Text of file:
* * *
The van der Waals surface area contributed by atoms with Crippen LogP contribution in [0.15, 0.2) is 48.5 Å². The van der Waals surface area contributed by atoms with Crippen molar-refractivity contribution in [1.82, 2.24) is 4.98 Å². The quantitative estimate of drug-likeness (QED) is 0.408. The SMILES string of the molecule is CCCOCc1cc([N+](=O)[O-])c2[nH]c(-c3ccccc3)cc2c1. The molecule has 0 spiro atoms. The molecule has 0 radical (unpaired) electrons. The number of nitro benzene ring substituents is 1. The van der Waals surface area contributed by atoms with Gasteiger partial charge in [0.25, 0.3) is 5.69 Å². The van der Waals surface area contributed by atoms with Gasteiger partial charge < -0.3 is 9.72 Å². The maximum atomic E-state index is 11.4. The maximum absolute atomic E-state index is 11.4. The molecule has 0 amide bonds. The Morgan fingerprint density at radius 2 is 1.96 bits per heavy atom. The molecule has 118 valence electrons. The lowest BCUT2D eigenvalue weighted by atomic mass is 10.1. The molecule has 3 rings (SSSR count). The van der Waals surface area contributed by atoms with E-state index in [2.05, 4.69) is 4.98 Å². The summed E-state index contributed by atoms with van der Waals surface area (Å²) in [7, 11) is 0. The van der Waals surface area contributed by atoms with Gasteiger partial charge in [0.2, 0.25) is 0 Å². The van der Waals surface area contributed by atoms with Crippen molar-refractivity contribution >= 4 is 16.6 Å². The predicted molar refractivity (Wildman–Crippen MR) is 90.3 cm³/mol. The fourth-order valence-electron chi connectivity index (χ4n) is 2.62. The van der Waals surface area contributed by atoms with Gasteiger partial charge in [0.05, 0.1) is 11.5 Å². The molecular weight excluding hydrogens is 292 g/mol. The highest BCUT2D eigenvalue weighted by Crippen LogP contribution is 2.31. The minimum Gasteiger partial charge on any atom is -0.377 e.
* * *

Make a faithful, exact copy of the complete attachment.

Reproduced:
The van der Waals surface area contributed by atoms with Crippen LogP contribution in [0.15, 0.2) is 48.5 Å². The van der Waals surface area contributed by atoms with Crippen molar-refractivity contribution in [1.82, 2.24) is 4.98 Å². The quantitative estimate of drug-likeness (QED) is 0.408. The SMILES string of the molecule is CCCOCc1cc([N+](=O)[O-])c2[nH]c(-c3ccccc3)cc2c1. The molecule has 0 spiro atoms. The molecule has 0 radical (unpaired) electrons. The number of nitro benzene ring substituents is 1. The van der Waals surface area contributed by atoms with Gasteiger partial charge in [0.25, 0.3) is 5.69 Å². The van der Waals surface area contributed by atoms with Gasteiger partial charge < -0.3 is 9.72 Å². The maximum atomic E-state index is 11.4. The maximum absolute atomic E-state index is 11.4. The molecule has 0 amide bonds. The Morgan fingerprint density at radius 2 is 1.96 bits per heavy atom. The molecule has 118 valence electrons. The lowest BCUT2D eigenvalue weighted by atomic mass is 10.1. The molecule has 3 rings (SSSR count). The van der Waals surface area contributed by atoms with E-state index in [2.05, 4.69) is 4.98 Å². The summed E-state index contributed by atoms with van der Waals surface area (Å²) in [7, 11) is 0. The van der Waals surface area contributed by atoms with Gasteiger partial charge in [0.2, 0.25) is 0 Å². The van der Waals surface area contributed by atoms with Crippen molar-refractivity contribution >= 4 is 16.6 Å². The predicted molar refractivity (Wildman–Crippen MR) is 90.3 cm³/mol. The fourth-order valence-electron chi connectivity index (χ4n) is 2.62. The van der Waals surface area contributed by atoms with Gasteiger partial charge in [0.05, 0.1) is 11.5 Å². The molecular weight excluding hydrogens is 292 g/mol. The highest BCUT2D eigenvalue weighted by Crippen LogP contribution is 2.31. The minimum Gasteiger partial charge on any atom is -0.377 e.